ObamaByHiroko MasuikeGetty
Massie gets into the weeds of the parallel:

[H]istorical comparisons are never exact. Nonetheless, assuming the economy recovers then you can bet that Democrats will argue that it was the stimulus what done it and you can further bet that plenty of voters will be happy to nod and agree with this proposition. And if health insurance reform passes and if Afghanistan looks less problematic in a year's time, well, you can see where a second term is coming from, can't you?

Sure, there remains the deficit and I'm skeptical that Congressional Democrats are really terribly interested in tackling that but economic recovery will create some greater room for tackling the deficit in a second term. Equally, if the economy recovers, voters may be less concerned by aspects of the liberal agenda that, at present, they find disconcerting.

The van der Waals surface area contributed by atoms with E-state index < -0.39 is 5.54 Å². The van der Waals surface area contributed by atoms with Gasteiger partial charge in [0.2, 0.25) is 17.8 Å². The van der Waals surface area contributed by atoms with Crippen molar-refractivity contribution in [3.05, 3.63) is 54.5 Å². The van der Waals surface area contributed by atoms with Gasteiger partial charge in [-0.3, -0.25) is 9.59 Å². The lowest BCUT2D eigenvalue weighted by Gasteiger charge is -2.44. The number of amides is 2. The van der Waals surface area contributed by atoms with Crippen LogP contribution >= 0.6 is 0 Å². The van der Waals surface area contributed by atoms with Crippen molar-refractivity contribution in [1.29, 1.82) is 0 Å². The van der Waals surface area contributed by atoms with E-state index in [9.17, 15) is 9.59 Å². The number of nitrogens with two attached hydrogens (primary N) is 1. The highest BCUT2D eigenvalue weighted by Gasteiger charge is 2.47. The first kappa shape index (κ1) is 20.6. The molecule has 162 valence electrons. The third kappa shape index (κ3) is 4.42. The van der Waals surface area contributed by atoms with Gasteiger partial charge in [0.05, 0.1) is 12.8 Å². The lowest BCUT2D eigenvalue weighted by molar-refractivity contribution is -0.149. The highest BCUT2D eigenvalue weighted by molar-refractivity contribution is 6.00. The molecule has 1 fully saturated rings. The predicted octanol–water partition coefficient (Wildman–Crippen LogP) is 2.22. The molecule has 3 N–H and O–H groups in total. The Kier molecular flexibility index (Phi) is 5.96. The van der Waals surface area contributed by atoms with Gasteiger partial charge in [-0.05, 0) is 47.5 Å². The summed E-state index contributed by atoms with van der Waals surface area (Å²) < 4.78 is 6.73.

Granted, there are plenty of ifs there. But that's always the case. Like Reagan a generation ago, one sense that Obama realises that he has the opportunity to redraw the map. He can be a consequential President whose legacy is such that it defines or shapes the parameters within which his successors must operate. He may not succeed, but the scale of the Republican crisis and the depth of the hole he found himself in at the beginning of his presidency give him a chance to be the heir to LBJ liberals have been waiting for.

The Dish wrote about this comparison in January 2008.

(Image: By Hiroko Masuike/Getty Images.)

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